About twelve or thirteen episodes in, the creators take (in my estimation) a misstep by introducing giant robot battles into the series. The series until this point had managed to make the action compelling by allowing only minimal offensive power to the Ryvius. Once a robot called the Vital Guarder is introduced, however, the battles go from being intense cat-and-mouse chases to sub-par action scenes involving the Vital Guarder battling enemy robots which have increasingly ridiculous and cartoonish enemy crews behind them (the crew of old women, in particular, makes me wince just thinking about it).
There is one exceedingly bizarre episode with a tone that entirely contradicts the seriousness of the rest of the series. This is not to say that humor is bad for the show. I mentioned that the show can be funny, and it manages to weave in some humor into most of the episodes to keep things from getting too grim, but this episode was just... strange.
Some of the dialogue later in the series suffers from what I call Akira-Syndrome. This is because in the anime film Akira roughly half of the dialogue in the movie was simply Tetsuo and Kaneda screeching oneanother's names.
Thankfully, it is nowhere near as bad here in Infinite Ryvius as it is in Akira, but characters still do screech the names of other characters at least once an episode in the second half of the series. This much-maligned device is unrealistic, melodramatic, and undermines the intensity of the show's otherwise powerful drama.
In general, more subtle ways of expressing shock or horror are generally more effective.
The ending of the series sucks. Plain to say: it stinks. I know great anime with bad or unsatisfactory endings aren't exactly rare (Evangelion, Mahoromatic, Rurouni Kenshin, Berserk, etc.), but it never manages to disappoint when it cuts off a great show at the bud. There were still several things this series needed to do: it needed to deliver a proper dramatic climax (the build-up had been steady for the whole series, and then episode 25 concludes everything dramatically in one fell swoop), it was building up to a great analysis of a character named Ikumi (he abruptly complains about his past near the end of the series, but it was totally artificial, made no sense in terms of the context of the situation, and it would probably have been better if they'd just tried to leave his backstory unfinished), lost a great opportunity to psychoanalyze Faina, who was probably the most interesting character in the entire series, and compromised the narrative integrity of the rest of the series by including an asinine epilogue as the last in the series.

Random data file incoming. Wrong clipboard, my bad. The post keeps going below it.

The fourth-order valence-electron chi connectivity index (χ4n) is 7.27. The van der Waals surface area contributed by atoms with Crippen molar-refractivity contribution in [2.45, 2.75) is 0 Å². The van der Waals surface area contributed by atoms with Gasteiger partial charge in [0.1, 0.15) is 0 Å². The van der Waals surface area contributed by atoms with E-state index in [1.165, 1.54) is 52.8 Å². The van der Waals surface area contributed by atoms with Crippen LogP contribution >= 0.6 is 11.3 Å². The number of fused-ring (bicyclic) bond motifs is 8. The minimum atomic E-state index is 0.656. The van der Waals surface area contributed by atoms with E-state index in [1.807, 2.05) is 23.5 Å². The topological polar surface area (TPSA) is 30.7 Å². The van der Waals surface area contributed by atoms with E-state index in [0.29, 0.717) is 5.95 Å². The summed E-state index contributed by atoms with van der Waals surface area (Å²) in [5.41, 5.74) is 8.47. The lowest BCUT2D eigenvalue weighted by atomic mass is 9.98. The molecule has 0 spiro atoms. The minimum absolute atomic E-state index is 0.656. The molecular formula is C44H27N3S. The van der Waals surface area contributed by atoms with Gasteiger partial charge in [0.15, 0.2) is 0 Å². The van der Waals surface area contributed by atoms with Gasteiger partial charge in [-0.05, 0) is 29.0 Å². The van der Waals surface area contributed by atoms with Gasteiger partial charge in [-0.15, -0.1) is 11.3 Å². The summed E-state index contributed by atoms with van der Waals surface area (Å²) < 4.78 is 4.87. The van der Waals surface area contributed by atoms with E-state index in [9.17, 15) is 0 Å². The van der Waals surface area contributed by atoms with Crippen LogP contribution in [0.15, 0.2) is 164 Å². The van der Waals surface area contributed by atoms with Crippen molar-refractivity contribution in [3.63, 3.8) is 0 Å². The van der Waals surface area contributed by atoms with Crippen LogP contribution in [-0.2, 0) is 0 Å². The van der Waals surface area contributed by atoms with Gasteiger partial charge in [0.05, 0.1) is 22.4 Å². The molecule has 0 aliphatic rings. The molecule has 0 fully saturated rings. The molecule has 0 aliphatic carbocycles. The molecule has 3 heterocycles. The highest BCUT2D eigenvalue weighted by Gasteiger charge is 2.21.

It sounds like I am complaining about this show a lot, but there is a reason I'm giving it four stars. For all its flaws, this is still great stuff, and, like Evangelion, will likely linger in the recesses of one's memory long after one has watched it despite its flaws. There is anime out there that is more well-animated, or that has better music, or that isn't nearly so flawed in execution, but most of it is gloss that becomes the flavor of the month and then vanishes into history. I only complain about what it does wrong because of how much it does right, and it does not deserve to die prematurely. Hopefully this will one day enjoy a revival."